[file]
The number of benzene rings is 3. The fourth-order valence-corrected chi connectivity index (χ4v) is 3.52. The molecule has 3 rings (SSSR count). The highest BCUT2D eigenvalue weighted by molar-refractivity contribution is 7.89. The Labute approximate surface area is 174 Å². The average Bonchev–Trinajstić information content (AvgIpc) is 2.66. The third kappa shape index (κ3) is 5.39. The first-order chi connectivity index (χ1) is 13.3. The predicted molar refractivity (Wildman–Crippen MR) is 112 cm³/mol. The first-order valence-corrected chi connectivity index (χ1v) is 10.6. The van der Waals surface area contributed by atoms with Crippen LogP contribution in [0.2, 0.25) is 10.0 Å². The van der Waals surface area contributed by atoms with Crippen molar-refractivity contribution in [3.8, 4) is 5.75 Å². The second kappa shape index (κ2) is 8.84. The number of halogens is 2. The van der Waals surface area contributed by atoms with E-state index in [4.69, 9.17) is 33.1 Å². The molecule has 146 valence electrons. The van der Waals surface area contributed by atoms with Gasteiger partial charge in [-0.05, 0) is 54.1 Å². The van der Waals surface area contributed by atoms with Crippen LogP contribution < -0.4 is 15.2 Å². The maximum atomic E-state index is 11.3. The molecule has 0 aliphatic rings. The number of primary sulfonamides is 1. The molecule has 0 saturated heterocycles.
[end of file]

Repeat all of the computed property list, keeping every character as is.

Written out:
The number of benzene rings is 3. The fourth-order valence-corrected chi connectivity index (χ4v) is 3.52. The molecule has 3 rings (SSSR count). The highest BCUT2D eigenvalue weighted by molar-refractivity contribution is 7.89. The Labute approximate surface area is 174 Å². The average Bonchev–Trinajstić information content (AvgIpc) is 2.66. The third kappa shape index (κ3) is 5.39. The first-order chi connectivity index (χ1) is 13.3. The predicted molar refractivity (Wildman–Crippen MR) is 112 cm³/mol. The first-order valence-corrected chi connectivity index (χ1v) is 10.6. The van der Waals surface area contributed by atoms with Crippen LogP contribution in [0.2, 0.25) is 10.0 Å². The van der Waals surface area contributed by atoms with Crippen molar-refractivity contribution in [3.8, 4) is 5.75 Å². The second kappa shape index (κ2) is 8.84. The number of halogens is 2. The van der Waals surface area contributed by atoms with E-state index in [4.69, 9.17) is 33.1 Å². The molecule has 146 valence electrons. The van der Waals surface area contributed by atoms with Gasteiger partial charge in [-0.05, 0) is 54.1 Å². The van der Waals surface area contributed by atoms with Crippen LogP contribution < -0.4 is 15.2 Å². The maximum atomic E-state index is 11.3. The molecule has 0 aliphatic rings. The number of primary sulfonamides is 1. The molecule has 0 saturated heterocycles.